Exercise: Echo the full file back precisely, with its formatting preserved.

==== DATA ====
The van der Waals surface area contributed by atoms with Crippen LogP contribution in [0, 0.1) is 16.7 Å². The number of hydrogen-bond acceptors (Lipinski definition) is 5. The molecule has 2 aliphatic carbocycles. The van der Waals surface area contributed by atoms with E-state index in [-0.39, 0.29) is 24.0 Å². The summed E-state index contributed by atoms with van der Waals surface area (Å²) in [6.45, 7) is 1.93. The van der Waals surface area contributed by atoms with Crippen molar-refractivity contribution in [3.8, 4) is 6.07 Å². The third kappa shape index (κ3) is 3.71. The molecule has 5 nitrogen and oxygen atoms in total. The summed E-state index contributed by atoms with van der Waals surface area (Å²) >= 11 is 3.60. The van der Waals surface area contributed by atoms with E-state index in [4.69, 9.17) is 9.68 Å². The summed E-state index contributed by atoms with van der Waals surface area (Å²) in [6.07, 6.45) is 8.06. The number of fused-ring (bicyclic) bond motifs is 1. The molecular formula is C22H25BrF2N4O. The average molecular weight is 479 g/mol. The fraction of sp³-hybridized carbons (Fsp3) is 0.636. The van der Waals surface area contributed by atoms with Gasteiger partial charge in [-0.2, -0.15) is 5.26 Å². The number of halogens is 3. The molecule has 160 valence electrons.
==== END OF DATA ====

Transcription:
The van der Waals surface area contributed by atoms with Crippen LogP contribution in [0, 0.1) is 16.7 Å². The number of hydrogen-bond acceptors (Lipinski definition) is 5. The molecule has 2 aliphatic carbocycles. The van der Waals surface area contributed by atoms with E-state index in [-0.39, 0.29) is 24.0 Å². The summed E-state index contributed by atoms with van der Waals surface area (Å²) in [6.45, 7) is 1.93. The van der Waals surface area contributed by atoms with Crippen molar-refractivity contribution in [3.8, 4) is 6.07 Å². The third kappa shape index (κ3) is 3.71. The molecule has 5 nitrogen and oxygen atoms in total. The summed E-state index contributed by atoms with van der Waals surface area (Å²) >= 11 is 3.60. The van der Waals surface area contributed by atoms with E-state index in [4.69, 9.17) is 9.68 Å². The summed E-state index contributed by atoms with van der Waals surface area (Å²) in [6.07, 6.45) is 8.06. The number of fused-ring (bicyclic) bond motifs is 1. The molecular formula is C22H25BrF2N4O. The average molecular weight is 479 g/mol. The fraction of sp³-hybridized carbons (Fsp3) is 0.636. The van der Waals surface area contributed by atoms with Gasteiger partial charge in [-0.2, -0.15) is 5.26 Å². The number of halogens is 3. The molecule has 160 valence electrons.